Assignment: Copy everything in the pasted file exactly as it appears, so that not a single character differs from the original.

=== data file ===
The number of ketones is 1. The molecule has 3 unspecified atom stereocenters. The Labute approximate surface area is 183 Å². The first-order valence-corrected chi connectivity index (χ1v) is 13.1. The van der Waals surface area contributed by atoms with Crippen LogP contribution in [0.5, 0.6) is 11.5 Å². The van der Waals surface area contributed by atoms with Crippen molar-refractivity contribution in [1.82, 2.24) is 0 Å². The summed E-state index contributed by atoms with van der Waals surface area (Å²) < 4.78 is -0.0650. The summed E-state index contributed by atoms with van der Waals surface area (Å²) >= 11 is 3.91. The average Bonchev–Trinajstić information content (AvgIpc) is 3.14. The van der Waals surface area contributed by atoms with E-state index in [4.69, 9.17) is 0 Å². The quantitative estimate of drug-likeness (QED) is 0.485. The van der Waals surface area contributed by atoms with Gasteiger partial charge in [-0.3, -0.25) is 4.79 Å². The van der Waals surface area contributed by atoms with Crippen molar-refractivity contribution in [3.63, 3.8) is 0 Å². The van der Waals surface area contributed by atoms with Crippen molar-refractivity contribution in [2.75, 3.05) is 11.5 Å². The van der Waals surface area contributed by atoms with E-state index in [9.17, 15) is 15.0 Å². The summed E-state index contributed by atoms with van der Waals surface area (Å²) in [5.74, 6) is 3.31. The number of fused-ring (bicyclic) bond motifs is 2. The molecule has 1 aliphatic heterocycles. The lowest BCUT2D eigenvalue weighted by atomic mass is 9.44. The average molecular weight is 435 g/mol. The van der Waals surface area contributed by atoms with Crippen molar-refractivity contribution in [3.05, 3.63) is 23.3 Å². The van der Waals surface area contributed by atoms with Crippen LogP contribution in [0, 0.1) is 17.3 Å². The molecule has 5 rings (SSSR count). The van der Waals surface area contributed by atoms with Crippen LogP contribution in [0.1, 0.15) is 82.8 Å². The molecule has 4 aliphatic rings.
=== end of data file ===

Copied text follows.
The number of ketones is 1. The molecule has 3 unspecified atom stereocenters. The Labute approximate surface area is 183 Å². The first-order valence-corrected chi connectivity index (χ1v) is 13.1. The van der Waals surface area contributed by atoms with Crippen LogP contribution in [0.5, 0.6) is 11.5 Å². The van der Waals surface area contributed by atoms with Crippen molar-refractivity contribution in [1.82, 2.24) is 0 Å². The summed E-state index contributed by atoms with van der Waals surface area (Å²) < 4.78 is -0.0650. The summed E-state index contributed by atoms with van der Waals surface area (Å²) >= 11 is 3.91. The average Bonchev–Trinajstić information content (AvgIpc) is 3.14. The van der Waals surface area contributed by atoms with E-state index in [4.69, 9.17) is 0 Å². The quantitative estimate of drug-likeness (QED) is 0.485. The van der Waals surface area contributed by atoms with Gasteiger partial charge in [-0.3, -0.25) is 4.79 Å². The van der Waals surface area contributed by atoms with Crippen molar-refractivity contribution in [3.63, 3.8) is 0 Å². The van der Waals surface area contributed by atoms with Crippen molar-refractivity contribution in [2.75, 3.05) is 11.5 Å². The van der Waals surface area contributed by atoms with E-state index in [9.17, 15) is 15.0 Å². The summed E-state index contributed by atoms with van der Waals surface area (Å²) in [5.74, 6) is 3.31. The number of fused-ring (bicyclic) bond motifs is 2. The molecule has 1 aliphatic heterocycles. The lowest BCUT2D eigenvalue weighted by atomic mass is 9.44. The average molecular weight is 435 g/mol. The van der Waals surface area contributed by atoms with Crippen molar-refractivity contribution in [3.05, 3.63) is 23.3 Å². The van der Waals surface area contributed by atoms with Crippen LogP contribution in [0, 0.1) is 17.3 Å². The molecule has 5 rings (SSSR count). The van der Waals surface area contributed by atoms with Crippen LogP contribution in [0.1, 0.15) is 82.8 Å². The molecule has 4 aliphatic rings.